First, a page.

Nicolas Vulliemoz, the doctor in charge of Fertility Medicine, heads a team of 20 professionals who work closely together and offer their expertise to achieve a single objective: to make the wish for a child come true. Interview.
The fertility medicine consultancy at the CHUV has been a leading centre for medically assisted reproduction for more than 30 years and has contributed to the birth of 5,000 babies. How do you maintain this high level of expertise?
It is the men and women who make up our team who ensure such longevity and excellent results. For a medically assisted reproduction treatment (MAR) to have a chance of success, it must be undertaken by highly qualified professionals who keep up to date with modern methods in reproductive medicine, notably through periods spent overseas in leading centres.
In my case, I trained in reproductive medicine for almost three years at the University of Oxford. The aim of that stay was notably to acquire the techniques which the changes to the Reproductive Medicine Act (RMA) made available to us: embryo culture and preimplantation genetic diagnosis (PGD)*. Dr Marie-Pierre Primi, head of the Andrology and Reproductive Biology Laboratory (ARBL), has also trained in England to prepare herself for the changes in the RMA. Our aim is to allow couples to maximise their chances of becoming parents by using the most modern techniques, which we have mastered.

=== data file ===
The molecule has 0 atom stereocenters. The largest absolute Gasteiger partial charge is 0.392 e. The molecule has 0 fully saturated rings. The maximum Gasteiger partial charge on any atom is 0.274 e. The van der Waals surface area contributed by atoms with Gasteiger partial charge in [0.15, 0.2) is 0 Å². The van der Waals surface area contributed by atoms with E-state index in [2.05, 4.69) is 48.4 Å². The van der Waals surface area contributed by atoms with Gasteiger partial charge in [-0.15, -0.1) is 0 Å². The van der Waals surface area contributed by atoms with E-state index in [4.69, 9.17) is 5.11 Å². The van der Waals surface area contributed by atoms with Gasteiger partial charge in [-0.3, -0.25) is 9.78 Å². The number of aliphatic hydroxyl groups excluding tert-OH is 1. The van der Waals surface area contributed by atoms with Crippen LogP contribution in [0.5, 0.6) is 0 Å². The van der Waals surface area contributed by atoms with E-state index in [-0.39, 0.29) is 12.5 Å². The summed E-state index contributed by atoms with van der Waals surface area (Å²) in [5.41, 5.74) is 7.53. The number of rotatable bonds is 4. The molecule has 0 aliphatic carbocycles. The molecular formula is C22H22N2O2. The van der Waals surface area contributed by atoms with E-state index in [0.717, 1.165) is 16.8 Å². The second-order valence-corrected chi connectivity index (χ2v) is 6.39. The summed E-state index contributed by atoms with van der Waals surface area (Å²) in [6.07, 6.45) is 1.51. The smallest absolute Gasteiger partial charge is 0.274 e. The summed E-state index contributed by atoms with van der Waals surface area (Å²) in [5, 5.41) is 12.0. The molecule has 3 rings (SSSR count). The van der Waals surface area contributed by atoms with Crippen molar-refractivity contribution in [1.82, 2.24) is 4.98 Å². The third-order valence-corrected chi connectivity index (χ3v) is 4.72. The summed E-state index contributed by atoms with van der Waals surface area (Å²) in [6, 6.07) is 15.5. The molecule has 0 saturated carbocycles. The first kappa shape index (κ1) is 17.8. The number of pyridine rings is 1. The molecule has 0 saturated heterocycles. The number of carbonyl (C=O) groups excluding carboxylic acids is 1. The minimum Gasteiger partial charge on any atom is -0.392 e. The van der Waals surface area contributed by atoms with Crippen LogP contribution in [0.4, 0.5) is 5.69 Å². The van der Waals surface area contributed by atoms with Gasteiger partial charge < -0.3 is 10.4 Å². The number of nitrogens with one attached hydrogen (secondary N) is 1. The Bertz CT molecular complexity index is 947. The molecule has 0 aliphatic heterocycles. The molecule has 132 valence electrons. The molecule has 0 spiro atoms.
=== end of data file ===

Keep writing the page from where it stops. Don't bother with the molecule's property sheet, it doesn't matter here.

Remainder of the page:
*From 1 September 2017, important changes allow couples to maximise their chances of becoming parents.These changes relate to the possibility of culturing up to a dozen impregnated egg cells, with authorisation to freeze the embryos, and to perform preimplantation genetic diagnosis and screening (PGD/PGS).
In addition to this technique, we offer specific consultation for men, as well as psychological support for all couples. Is personalised care guaranteed?
Absolutely! Each couple arrives with their own history and their own clinical situation. We provide particular attention to each of them and offer rapid nursing, medical and psychosocial care that is not only personalised but also comprehensive. We are not here to do business but to offer the most suitable treatment. Our obsession is to respond to the wish for a child by couples who encounter an obstacle in achieving their plan for a family, and we do this by giving the necessary time, setting and support.
Fertility Medicine is at the heart of the hospital complex. One stress less for couples?
We are in permanent contact with the various specialists at the CHUV, whether in genetics, endocrinology, haematology, or even visceral surgery. Our patients have the good fortune to have all the specialists together in one place, which ensures good sharing of information and certainly reduces the stress for couples in following their treatment, which can sometimes involve a range of different actors.
Having a child is priceless. But making one is quite different… Why are MAR treatments so costly?